The ‘Last Supper’ festival is art with some meat on its bones

for The Brooklyn Paper
Share on TwitterTweet
Share on Facebook

Don’t miss our updates:

Here’s an art show that’s sure to cause a gut reaction.

Artists, musicians, and filmmakers will rub elbows — and break bread — with gourmands at the fifth annual “Last Supper,” a food-focused multimedia art show at 3rd Ward in Bushwick on Saturday.

The festival hopes to open visitors’ minds and fill their stomachs with a diverse array of artworks, music, films, and performances addressing food policy concepts of “means” and “consumption.”

Some, though not all of the art will be edible, and highlights will include culinary demonstrations by Boerum Hill chef Simon Lange of Apartment 138, and a comestible exploration of low-income housing by artists Eve Biddle and Bowie Zunino titled “Edible Ghetto” that features a miniature public housing project made out of gingerbread.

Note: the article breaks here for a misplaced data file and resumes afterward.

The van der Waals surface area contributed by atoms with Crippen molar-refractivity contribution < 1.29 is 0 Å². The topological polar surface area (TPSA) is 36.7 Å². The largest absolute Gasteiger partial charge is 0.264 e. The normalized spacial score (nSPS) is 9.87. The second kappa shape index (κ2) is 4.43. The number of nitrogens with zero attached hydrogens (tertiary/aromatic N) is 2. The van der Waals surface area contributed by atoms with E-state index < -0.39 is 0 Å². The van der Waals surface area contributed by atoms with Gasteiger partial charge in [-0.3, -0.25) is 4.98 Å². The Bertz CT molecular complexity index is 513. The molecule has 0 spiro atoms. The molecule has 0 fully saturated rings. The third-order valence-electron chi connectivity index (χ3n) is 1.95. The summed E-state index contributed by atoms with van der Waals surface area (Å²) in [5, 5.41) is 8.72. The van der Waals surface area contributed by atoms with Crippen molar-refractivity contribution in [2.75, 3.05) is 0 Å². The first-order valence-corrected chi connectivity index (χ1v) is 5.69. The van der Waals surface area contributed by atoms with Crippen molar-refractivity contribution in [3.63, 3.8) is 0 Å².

Tickets are $15, but art and food lovers who donate three cans of grub can get in for $10 — a promotion that echoes the mission of the “Last Supper,” according to organizer Coralina Meyer.

“Hunger is a direct representation of consumption,” she said.

The Last Supper at 3rd Ward [195 Morgan Ave. between Stagg and Meadow streets in Bushwick, (718) 715-4961], Sept. 26, 6 pm to midnight. Tickets are $15 ($10 with three canned goods). For information, visit

Updated 5:14 pm, July 9, 2018
Today’s news:
Share on TwitterTweet
Share on Facebook

Don’t miss our updates:

Reasonable discourse

Comments closed.

First name
Last name
Your neighborhood
Email address
Daytime phone

Your letter must be signed and include all of the information requested above. (Only your name and neighborhood are published with the letter.) Letters should be as brief as possible; while they may discuss any topic of interest to our readers, priority will be given to letters that relate to stories covered by The Brooklyn Paper.

Letters will be edited at the sole discretion of the editor, may be published in whole or part in any media, and upon publication become the property of The Brooklyn Paper. The earlier in the week you send your letter, the better.

Keep it local!

Stay in touch with your community. Subscribe to our free newsletter: